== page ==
Green-veined White by Martin Hayden

Submitted by Martin Hayden on Tue, 27/09/2016 - 19:30

(a found poem, after Jeremy Thomas, The Butterflies of Britain and Ireland, 1991)

In sunshine
in weak, zig-zag flights
he investigates edges:
of shrubs, woodland rides, tussock,
finds a female.
He lands nearby,
showers her with 'love-dust'
so potent even we can get
its scent of lemon verbena.
A twirling and a chasing
before she lands, signals
acceptance by folding her wings.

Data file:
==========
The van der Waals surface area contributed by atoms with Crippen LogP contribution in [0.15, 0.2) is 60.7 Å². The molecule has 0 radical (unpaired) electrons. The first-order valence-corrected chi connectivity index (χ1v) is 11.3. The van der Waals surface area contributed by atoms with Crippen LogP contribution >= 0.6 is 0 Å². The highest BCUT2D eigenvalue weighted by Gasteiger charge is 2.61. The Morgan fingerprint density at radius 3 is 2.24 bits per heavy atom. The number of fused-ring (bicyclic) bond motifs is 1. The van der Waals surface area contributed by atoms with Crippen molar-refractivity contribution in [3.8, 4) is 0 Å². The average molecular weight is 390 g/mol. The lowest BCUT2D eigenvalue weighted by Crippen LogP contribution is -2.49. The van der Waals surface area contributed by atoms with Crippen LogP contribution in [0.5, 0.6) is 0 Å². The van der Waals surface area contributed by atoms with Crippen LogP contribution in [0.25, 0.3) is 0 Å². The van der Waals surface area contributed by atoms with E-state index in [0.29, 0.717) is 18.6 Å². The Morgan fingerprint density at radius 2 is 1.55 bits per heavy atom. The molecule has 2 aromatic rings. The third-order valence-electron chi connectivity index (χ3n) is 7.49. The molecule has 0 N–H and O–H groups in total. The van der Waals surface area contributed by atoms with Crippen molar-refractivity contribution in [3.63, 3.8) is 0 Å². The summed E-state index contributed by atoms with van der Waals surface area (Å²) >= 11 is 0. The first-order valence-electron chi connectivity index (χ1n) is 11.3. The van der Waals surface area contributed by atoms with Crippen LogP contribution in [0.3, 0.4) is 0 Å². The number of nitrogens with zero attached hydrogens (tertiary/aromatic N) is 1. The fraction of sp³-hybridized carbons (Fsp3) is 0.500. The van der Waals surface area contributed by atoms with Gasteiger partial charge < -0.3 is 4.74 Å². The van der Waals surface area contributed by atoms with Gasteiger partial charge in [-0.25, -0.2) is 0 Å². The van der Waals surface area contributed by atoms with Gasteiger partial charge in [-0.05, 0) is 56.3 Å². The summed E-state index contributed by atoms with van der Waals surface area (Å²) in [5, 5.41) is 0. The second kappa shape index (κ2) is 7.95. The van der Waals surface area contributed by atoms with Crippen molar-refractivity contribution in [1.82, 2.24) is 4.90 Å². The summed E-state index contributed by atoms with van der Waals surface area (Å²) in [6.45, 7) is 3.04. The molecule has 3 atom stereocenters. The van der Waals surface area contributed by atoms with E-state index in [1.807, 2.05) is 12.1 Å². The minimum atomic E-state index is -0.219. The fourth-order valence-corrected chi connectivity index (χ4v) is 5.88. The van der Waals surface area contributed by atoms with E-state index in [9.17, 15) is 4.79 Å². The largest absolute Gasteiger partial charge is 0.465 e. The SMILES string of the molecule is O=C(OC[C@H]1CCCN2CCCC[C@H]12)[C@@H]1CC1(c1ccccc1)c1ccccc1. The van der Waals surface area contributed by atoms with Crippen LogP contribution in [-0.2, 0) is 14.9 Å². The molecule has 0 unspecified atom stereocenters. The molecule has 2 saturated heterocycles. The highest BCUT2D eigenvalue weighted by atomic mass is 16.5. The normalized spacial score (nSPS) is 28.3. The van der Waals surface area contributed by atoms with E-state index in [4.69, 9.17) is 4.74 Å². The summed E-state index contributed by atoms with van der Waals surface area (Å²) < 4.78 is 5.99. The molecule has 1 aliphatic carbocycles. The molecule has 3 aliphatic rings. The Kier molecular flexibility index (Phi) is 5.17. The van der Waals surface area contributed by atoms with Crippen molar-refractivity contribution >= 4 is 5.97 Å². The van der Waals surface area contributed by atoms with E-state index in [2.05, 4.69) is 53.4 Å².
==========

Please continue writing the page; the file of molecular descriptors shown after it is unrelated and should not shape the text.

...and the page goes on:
He drags her
on a short nuptial flight
before they settle,
locked in tandem.

During mating
he smears her
with anti-aphrodisiac
to keep others away
but it's less-potent, short-lived,
an attractive female
frequently harassed.
She can signal rejection
by opening her wings wide,
holding her abdomen upright
at 90 degrees,
impossible to mate,
but will frequently succumb,
wanting fresh doses
of anti-aphrodisiac,
to lay her eggs in peace.

He goes mud-puddling,
to replace minerals
lost in mating.

In a slow, topsy-turvy flight,
as if injured, desperate to get airborne,
she tastes every plant,
seeking the mustard oils of Crucifers,
on which she lays.

Four or five together,
on the underside
of a lady's smock seedling
sprouting in old hoof-prints
in a boggy meadow.

Copyright © 2016 Martin Hayden

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